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Kenny Walter is an editor with HCPLive. Prior to joining MJH Life Sciences in 2019, he worked as a digital reporter covering nanotechnology, life sciences, material science and more with R&D Magazine. He graduated with a degree in journalism from Temple University in 2008 and began his career as a local reporter for a chain of weekly newspapers based on the Jersey shore. When not working, he enjoys going to the beach and enjoying the shore in the summer and watching North Carolina Tar Heel basketball in the winter.
Many believed radiocontrast exposure could be linked to long-term kidney impairment.
Despite popular belief, radiocontrast has been deemed safe for long-term kidney function, according to new research.
A team, led by Robert Goulden, MBBS, Department of Epidemiology, Biostatistics and Occupational Health, Faculty of Medicine, McGill University, determined whether intravenous radiocontrast exposure is linked to clinically significant long-term kidney impairment. The researchers used a study design that permits stronger causal interpretation than existing observational research.
While it is widely believed radiocontrast is nephrotoxic, a number of recent observational studies found no evidence of an association between intravenous contrast and kidney injuries.
“Because these studies are at high risk of confounding and selection bias, alternative study designs are required to enable more robust evaluation of this association,” the authors wrote.
In the cohort study, the investigators examined all emergency department adult patients undergoing D-dimer testing between 2013-2018 in the Canadian province of Alberta.
Overall, there was 156,028 individuals who received a D-dimer test during the study period.
The team used a fuzzy regression discontinuity design exploiting the fact that individuals just either side of the eligibility cutoff for computed tomographic pulmonary angiogram (CTPA)—typically 500 ng/mL—have markedly different probabilities of contrast exposure, but should otherwise be similar to potential confounders.
The researchers sought main outcomes of the estimated glomerular filtration rate (eGFR) up to 6 months following the index emergency department visit. The mean age of the patient population was 53 years old and the mean baseline eGFR level was 86 mL/min/1.73 m2.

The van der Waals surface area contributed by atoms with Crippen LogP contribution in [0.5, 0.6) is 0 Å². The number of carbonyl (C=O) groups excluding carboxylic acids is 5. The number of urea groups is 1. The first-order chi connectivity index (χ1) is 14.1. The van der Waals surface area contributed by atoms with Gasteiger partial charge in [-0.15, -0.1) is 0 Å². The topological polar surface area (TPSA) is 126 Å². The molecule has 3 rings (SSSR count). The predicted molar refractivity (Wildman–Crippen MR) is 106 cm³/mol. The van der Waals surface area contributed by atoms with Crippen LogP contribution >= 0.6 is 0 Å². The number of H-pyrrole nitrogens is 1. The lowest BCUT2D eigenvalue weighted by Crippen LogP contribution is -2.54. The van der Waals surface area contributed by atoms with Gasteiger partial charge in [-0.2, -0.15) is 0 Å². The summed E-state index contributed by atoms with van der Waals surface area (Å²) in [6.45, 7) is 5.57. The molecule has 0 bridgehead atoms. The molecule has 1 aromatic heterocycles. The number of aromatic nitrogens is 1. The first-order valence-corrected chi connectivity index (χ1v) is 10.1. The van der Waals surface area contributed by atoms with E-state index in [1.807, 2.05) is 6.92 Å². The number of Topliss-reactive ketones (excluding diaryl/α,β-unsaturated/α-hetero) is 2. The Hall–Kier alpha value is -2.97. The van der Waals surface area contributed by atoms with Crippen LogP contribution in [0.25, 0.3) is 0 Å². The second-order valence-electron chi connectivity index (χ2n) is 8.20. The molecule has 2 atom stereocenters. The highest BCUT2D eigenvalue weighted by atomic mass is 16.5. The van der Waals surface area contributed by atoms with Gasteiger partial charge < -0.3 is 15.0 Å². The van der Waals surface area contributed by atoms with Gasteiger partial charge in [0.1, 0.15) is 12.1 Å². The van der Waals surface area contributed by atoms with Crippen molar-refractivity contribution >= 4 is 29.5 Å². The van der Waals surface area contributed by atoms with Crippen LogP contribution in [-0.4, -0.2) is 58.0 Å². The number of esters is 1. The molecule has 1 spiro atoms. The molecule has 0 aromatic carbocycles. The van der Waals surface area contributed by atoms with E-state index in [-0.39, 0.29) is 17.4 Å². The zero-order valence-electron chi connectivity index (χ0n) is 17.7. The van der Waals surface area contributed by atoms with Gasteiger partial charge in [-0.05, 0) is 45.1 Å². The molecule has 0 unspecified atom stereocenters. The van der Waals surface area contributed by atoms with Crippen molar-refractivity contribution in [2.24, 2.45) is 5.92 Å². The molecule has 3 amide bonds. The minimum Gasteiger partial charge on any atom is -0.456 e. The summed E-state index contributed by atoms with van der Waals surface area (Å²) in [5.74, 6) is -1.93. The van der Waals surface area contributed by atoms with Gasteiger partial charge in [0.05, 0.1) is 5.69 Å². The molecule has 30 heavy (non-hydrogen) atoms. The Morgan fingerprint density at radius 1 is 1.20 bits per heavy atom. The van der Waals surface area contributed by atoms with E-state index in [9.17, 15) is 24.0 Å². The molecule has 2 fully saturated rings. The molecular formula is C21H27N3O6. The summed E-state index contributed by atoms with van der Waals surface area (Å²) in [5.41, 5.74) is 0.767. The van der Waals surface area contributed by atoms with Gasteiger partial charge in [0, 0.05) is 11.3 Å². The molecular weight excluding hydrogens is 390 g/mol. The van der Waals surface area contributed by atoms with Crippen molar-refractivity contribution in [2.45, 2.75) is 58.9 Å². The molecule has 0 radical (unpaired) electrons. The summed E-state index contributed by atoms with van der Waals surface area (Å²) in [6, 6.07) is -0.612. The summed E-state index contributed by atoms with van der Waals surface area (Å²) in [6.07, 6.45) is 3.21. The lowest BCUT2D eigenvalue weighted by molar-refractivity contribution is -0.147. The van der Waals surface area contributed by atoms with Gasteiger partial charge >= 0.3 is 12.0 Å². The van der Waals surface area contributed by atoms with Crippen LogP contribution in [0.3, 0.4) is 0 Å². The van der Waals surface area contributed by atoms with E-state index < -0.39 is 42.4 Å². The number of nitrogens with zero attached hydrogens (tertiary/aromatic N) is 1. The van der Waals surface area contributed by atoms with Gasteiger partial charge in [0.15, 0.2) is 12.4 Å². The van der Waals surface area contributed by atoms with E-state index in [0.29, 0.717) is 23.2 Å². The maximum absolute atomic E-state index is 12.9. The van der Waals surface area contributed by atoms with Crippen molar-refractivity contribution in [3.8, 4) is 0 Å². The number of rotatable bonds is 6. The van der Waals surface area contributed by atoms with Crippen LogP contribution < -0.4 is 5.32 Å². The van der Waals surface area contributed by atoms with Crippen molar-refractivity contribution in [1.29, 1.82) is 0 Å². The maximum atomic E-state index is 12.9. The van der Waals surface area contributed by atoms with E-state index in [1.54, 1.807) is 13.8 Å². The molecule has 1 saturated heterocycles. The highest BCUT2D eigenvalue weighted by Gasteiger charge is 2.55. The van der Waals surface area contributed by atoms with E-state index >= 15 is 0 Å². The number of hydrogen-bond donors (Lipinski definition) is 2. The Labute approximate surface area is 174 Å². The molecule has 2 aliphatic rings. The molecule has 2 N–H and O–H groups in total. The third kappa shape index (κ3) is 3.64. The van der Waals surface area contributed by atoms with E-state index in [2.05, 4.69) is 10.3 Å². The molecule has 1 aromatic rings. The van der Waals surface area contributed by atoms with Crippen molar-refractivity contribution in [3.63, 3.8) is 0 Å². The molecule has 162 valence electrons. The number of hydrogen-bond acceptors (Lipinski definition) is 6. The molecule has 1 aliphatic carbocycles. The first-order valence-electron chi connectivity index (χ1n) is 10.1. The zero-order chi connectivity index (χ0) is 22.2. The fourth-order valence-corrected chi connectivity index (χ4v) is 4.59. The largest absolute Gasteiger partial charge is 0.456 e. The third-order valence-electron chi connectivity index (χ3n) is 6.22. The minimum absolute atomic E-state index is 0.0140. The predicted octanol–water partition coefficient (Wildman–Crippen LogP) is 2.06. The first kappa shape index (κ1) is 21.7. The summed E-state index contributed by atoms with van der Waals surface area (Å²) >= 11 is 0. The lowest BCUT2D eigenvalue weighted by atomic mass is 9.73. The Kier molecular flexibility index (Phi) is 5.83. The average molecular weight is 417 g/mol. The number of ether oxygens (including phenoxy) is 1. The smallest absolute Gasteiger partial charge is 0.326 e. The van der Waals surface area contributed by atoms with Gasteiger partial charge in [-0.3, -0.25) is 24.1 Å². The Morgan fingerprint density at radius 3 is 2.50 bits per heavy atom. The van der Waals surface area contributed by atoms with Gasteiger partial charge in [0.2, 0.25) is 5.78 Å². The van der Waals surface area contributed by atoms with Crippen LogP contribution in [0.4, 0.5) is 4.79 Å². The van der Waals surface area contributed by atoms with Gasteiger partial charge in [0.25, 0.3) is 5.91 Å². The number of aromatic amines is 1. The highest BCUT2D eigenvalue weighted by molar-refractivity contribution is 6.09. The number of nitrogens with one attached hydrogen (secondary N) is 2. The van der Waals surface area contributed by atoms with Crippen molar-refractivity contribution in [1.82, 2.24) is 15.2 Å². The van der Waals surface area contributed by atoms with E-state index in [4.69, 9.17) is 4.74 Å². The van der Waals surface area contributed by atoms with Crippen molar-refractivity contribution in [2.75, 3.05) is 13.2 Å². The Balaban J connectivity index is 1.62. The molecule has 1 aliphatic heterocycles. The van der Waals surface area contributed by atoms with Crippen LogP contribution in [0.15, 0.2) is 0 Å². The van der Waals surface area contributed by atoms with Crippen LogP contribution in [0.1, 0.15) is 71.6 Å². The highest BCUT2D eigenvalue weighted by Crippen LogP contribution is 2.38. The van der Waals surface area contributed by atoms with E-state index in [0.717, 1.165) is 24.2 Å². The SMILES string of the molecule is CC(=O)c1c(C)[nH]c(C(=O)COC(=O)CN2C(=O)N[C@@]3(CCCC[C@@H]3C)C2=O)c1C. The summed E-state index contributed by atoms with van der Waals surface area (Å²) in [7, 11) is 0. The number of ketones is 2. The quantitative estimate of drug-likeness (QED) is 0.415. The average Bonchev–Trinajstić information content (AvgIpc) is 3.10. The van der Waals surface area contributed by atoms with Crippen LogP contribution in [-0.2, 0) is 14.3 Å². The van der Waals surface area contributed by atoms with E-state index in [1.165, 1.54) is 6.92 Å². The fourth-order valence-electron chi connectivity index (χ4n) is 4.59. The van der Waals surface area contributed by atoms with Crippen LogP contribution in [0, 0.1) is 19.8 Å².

At baseline, the patients just above and below the CTPA eligibility cutoff were similar in terms of measured confounders and there was no evidence for an association of contrast with eGFR up to 6 months later. Overall, there was a mean change in eGFR of -0.4 mL/min/1.73 m2 (95% CI, −4.9 to 4.0) associated with CTPA exposure.
“In this quasi-experimental cohort study of 156 028 individuals, exposure to intravenous contrast was associated with a 0.4 mL/min/1.73 m2 reduction in estimated glomerular filtration rate up to 6 months later, which was not statistically significant nor clinically meaningful,” the authors wrote.
Similarly, there was no evidence for an association with the need for kidney replacement therapy (risk difference [RD], 0.07%; 95% CI, −0.47% to 0.61%), mortality (RD, 0.3%; 95% CI, −2.9% to 3.2%), and acute kidney injury (RD, 4.3%; 95% CI, −2.7% to 12.9%), though the latter analysis was limited by missing data.
Subgroup analyses were potentially consistent with harm among patients with diabetes (mean eGFR change −6.4 mL/min/1.73 m2; 95% CI, −15.4 to 0.2).
However, this was not among those with other reported risk factors for contrast-induced nephropathy, but these analyses were relatively underpowered.
“Using a cohort study design and analysis that permits stronger causal interpretation than existing observational research, we found no evidence for a harmful effect on kidney function of intravenous contrast administered for CTPA in an emergency setting,” the authors wrote.
The study, “Association of Intravenous Radiocontrast With Kidney Function,” was published online in JAMA Internal Medicine.